Date: Jan. 11
January mileage: 309.7
Temperature upon departure: 35
Ever have days when you would rather do just about anything besides drag yourself outside? I actually have lots of days like this. I can usually overcome the feeling, and was nearly to the point of beginning the suit-up process when Geoff returned from his morning run and said, "Do not go out there. It's nasty out there." What, you might wonder, could possibly be so bad? Deep subzero temperatures? 50 mph winds? Whiteout blizzard? No, in the case that statement was a warning that it was warm outside. 35 degrees warm. Warm and wet and sloppy.
Still, I reluctantly persisted. I dug my rain gear out from the bottom of the pile - first time it's been above freezing in more than a month. I left Pugsley at home in favor of studded tires, knowing that rain quickly turns packed snow into the slipperiest substance on Earth.
I put set the wheels down on wet ice and pointed north. As the studs scraped over the slick surface, I accelerated at a rate I could hardly fathom, and I was riding uphill, with no wind. The breeze of my own momentum flowed around my bare hands and bare face. The air was moist and almost warm in a familiar but distant way. I felt like I was flying. For the first time in weeks, I was pedaling a surface free of snow, free of sand, free of churned up sandy powder and chunks of ice. For the first time in weeks, I was pedaling without resistance. It was just me and rubber and studs on ice, and nothing could stop us.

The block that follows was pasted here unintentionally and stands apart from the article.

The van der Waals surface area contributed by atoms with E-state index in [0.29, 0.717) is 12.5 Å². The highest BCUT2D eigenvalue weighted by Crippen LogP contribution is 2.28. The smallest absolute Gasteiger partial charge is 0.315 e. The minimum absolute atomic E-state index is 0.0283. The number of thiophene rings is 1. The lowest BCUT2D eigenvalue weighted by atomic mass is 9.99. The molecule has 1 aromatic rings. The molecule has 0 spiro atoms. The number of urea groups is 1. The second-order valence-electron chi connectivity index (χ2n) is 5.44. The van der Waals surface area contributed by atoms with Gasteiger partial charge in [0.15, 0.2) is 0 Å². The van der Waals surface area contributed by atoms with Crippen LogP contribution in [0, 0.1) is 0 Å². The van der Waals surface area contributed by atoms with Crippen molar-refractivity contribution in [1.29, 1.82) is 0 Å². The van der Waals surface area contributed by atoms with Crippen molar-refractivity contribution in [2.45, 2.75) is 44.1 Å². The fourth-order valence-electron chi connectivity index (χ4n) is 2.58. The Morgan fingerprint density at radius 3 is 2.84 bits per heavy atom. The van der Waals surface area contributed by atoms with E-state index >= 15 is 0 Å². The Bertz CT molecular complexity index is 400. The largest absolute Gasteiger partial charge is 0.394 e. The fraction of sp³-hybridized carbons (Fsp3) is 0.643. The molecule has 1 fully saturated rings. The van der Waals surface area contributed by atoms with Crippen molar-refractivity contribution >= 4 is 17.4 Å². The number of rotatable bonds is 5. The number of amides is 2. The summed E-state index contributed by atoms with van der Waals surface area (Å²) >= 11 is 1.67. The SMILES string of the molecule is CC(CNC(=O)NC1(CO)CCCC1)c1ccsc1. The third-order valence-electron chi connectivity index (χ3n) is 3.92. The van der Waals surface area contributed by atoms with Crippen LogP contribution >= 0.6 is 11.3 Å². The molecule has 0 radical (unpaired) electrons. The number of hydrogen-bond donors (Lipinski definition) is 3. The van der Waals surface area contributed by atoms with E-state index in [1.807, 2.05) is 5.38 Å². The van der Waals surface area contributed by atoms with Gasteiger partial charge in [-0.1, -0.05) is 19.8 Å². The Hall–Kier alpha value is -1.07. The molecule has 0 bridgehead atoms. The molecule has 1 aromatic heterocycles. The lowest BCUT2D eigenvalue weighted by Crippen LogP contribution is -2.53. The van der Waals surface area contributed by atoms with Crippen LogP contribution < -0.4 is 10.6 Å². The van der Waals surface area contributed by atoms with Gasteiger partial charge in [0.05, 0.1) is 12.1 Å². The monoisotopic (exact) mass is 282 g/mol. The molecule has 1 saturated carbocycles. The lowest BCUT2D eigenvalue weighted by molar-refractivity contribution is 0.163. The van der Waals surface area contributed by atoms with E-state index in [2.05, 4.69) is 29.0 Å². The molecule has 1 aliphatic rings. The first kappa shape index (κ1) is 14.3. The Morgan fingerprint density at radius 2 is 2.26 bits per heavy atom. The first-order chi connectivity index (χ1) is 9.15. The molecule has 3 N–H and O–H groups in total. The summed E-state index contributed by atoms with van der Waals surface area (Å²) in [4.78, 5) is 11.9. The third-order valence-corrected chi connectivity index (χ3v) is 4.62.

The point of the ride was to climb, but I rode all the way to the end of North Douglas because I suddenly possessed so much extra time usually reserved for churning out slow miles. I reached the end of the road, 15 miles out, in one hour. If it were summer, I'd be ashamed of 15 mph. But today, I felt like I had pounded out a personal best time trial.
After that, I did the five-mile climb. It was way too easy.
I'd need to ride for six hours and 45 minutes Monday to complete my 10-day goal of 40 hours. That is certainly not going to happen, but overall I'm not disappointed about how the current training binge went down. In the past nine days, I battled two days of subzero temperatures, one all the way down to -18, 50 mph wind gusts, frigid wind chills, 40 inches of snow ... I ran the hard winter gamut, basically. And what does the NWS weather forecast call for the last day of binge training? Lets see ... ooo, a flood warning!
HEAVY RAIN WILL BEGIN LATE TONIGHT SPREADING NORTH OVER THE
PANHANDLE. TEMPERATURES WILL REMAIN ABOVE FREEZING AND WATER WILL
INCREASE THE WEIGHT AND DENSITY OF THE SNOWPACK. MANY DRAINS ARE
LIKELY TO BE BLOCKED WITH SNOW. THE IMPACTS WILL BE STANDING WATER
INCREASED SNOWLOADS ON ROOFS AND THE POTENTIAL OF SNOW CAPSIZING
BOATS. STREAMS WILL RISE AS THE FREEZING LEVELS GET HIGHER. SOME
AREAS COULD RECEIVE UP TO TWO INCHES OF RAINFALL.
This winter is nothing if not harsh.